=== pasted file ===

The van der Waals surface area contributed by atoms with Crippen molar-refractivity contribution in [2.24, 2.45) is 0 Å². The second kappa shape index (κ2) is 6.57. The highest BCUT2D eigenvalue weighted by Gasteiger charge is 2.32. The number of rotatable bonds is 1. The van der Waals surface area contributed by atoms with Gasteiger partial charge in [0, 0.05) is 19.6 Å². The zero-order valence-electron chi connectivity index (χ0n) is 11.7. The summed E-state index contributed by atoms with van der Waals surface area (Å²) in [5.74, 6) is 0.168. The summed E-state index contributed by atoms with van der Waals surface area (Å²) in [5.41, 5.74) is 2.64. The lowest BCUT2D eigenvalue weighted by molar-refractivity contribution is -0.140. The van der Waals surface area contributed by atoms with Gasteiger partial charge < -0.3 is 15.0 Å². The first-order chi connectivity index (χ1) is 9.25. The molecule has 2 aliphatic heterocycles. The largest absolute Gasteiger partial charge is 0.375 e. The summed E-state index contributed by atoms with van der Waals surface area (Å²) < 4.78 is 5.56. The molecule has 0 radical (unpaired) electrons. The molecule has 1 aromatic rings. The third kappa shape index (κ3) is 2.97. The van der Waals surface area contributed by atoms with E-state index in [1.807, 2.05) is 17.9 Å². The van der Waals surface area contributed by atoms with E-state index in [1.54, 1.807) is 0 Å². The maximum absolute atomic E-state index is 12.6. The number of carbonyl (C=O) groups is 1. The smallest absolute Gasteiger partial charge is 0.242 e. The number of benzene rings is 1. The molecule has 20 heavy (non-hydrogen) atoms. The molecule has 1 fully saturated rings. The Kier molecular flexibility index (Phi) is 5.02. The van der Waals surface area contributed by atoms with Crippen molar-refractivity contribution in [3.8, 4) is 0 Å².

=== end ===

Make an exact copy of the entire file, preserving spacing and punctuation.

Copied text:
The van der Waals surface area contributed by atoms with Crippen molar-refractivity contribution in [2.24, 2.45) is 0 Å². The second kappa shape index (κ2) is 6.57. The highest BCUT2D eigenvalue weighted by Gasteiger charge is 2.32. The number of rotatable bonds is 1. The van der Waals surface area contributed by atoms with Gasteiger partial charge in [0, 0.05) is 19.6 Å². The zero-order valence-electron chi connectivity index (χ0n) is 11.7. The summed E-state index contributed by atoms with van der Waals surface area (Å²) in [5.74, 6) is 0.168. The summed E-state index contributed by atoms with van der Waals surface area (Å²) in [5.41, 5.74) is 2.64. The lowest BCUT2D eigenvalue weighted by molar-refractivity contribution is -0.140. The van der Waals surface area contributed by atoms with Gasteiger partial charge < -0.3 is 15.0 Å². The first-order chi connectivity index (χ1) is 9.25. The molecule has 2 aliphatic heterocycles. The largest absolute Gasteiger partial charge is 0.375 e. The summed E-state index contributed by atoms with van der Waals surface area (Å²) < 4.78 is 5.56. The molecule has 0 radical (unpaired) electrons. The molecule has 1 aromatic rings. The third kappa shape index (κ3) is 2.97. The van der Waals surface area contributed by atoms with E-state index in [1.807, 2.05) is 17.9 Å². The van der Waals surface area contributed by atoms with E-state index in [1.54, 1.807) is 0 Å². The maximum absolute atomic E-state index is 12.6. The number of carbonyl (C=O) groups is 1. The smallest absolute Gasteiger partial charge is 0.242 e. The number of benzene rings is 1. The molecule has 20 heavy (non-hydrogen) atoms. The molecule has 1 fully saturated rings. The Kier molecular flexibility index (Phi) is 5.02. The van der Waals surface area contributed by atoms with Crippen molar-refractivity contribution in [3.8, 4) is 0 Å².